by Laura Fraser
The women of the Liberty Cycling Club astride their Liberty cycles, c. 1895.
Photo: California Historical Society
In the early 1890s, a few fashionable women in San Francisco began to shorten their skirts a few inches to accommodate their latest pastime: bicycling. By 1895, so many women in the United States were bicycling that they started a new movement for dress reform (trading long skirts and petticoats for shorter outfits, bloomers, and gaiters). But more important than the new freedom of dress was the new freedom of movement.
Bloomers were the rage in the mid-1890s, making the cover of The Wasp.
Image: California Historical Society
As Mrs. Reginald de Koven wrote for Cosmopolitan magazine in August, 1885, "To men, rich and poor, the bicycle is an unmixed blessing, but to women it is deliverance, revolution, salvation. It is well nigh impossible to overestimate the potentialities of this exercise in the curing of the common and characteristic ills of womankind, both physical and mental, or to calculate the far reaching effects of its influence in the matters of dress and social reform ."
The bicycle was seen as a cure for women who suffered from the cultural diseases of the era--hysteria, vapors, and nerves--that were brought on by stiflingly tight corsets and social manners.
"The rewards which this exercise offers are so great, in the fascination of the free motion, the exhilaration of the sense of power over the wheel, the delight of flying through the landscape," Mrs. de Koven went on, "that it is no wonder it is potent to bring delicate, fanciful women off their couches, and to rid them of vapors and nerves."
Sally Emerson and Jean Williams stump an officer in 1933 in Golden Gate Park.
Photo: San Francisco History Center, San Francisco Public Library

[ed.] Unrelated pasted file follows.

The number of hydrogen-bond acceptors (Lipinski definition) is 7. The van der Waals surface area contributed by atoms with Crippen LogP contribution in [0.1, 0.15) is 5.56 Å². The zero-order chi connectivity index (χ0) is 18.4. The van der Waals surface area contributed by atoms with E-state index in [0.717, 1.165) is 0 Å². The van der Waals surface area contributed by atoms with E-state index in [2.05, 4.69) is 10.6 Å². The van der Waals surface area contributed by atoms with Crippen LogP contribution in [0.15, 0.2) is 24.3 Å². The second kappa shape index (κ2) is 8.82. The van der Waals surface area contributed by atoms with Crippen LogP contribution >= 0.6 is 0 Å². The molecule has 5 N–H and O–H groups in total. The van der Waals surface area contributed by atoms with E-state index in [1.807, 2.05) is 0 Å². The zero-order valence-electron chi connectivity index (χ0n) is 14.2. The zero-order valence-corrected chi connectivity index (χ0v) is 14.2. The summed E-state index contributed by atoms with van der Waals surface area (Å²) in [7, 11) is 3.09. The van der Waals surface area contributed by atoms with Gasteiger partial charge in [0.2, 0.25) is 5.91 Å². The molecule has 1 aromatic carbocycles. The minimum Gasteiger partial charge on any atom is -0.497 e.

Cycling in Golden Gate Park c. 1930s.
Even more amazing bicycle-cures seemed to be possible: "The bicycle actually has been used by physicians as a means of curing insanity, and there is an authenticated case of an inmate of a retreat in Brooklyn who was restored to sanity by the use of the machine; surely an astonishing proof of what this regular absorbing physically healthful exercise may do for a mind diseased.
Falcons Women's Bicycling Club at Carville by the Sea.
Photo: Shaping San Francisco
Fashion and society were definitely part of the Falcons' interest in the horse car clubhouse. Mrs. Fitzgerald, the club's ringleader, rented the (street)car not only as a place to rest after rides—the long, upholstered seats served very well for naps—but as an interesting locale for the seven married ladies to entertain. Sunday morning rides to the beach were followed by breakfasts and card games in the car, and soon the women hosted dinner parties as well.
The Falcons' car sported alternating curtains of blue and white denim in the windows, matching bule and white coverlets upholstering the long seats, and blue and white matting on the floor. Between the windows, the ladies hung paintings of bicycles and seascapes. At the back of the car, the Falcons added a kitchen and shed for their bicycles. Three coal oil stoves fueled dinners for as many as 35, although parties that large took place al fresco.The Falcons mounted the car on a wooden raft foundation to keep it from sinking in the sand, and surrounded it with a low wire fence. A short swing gate allowed entry beneath an arch featuring the club logo. On the roof of the car, the ladies mounted a bicycle wheel.
from Carville-by-the-Sea: San Francisco's Streetcar Suburb by Woody LaBounty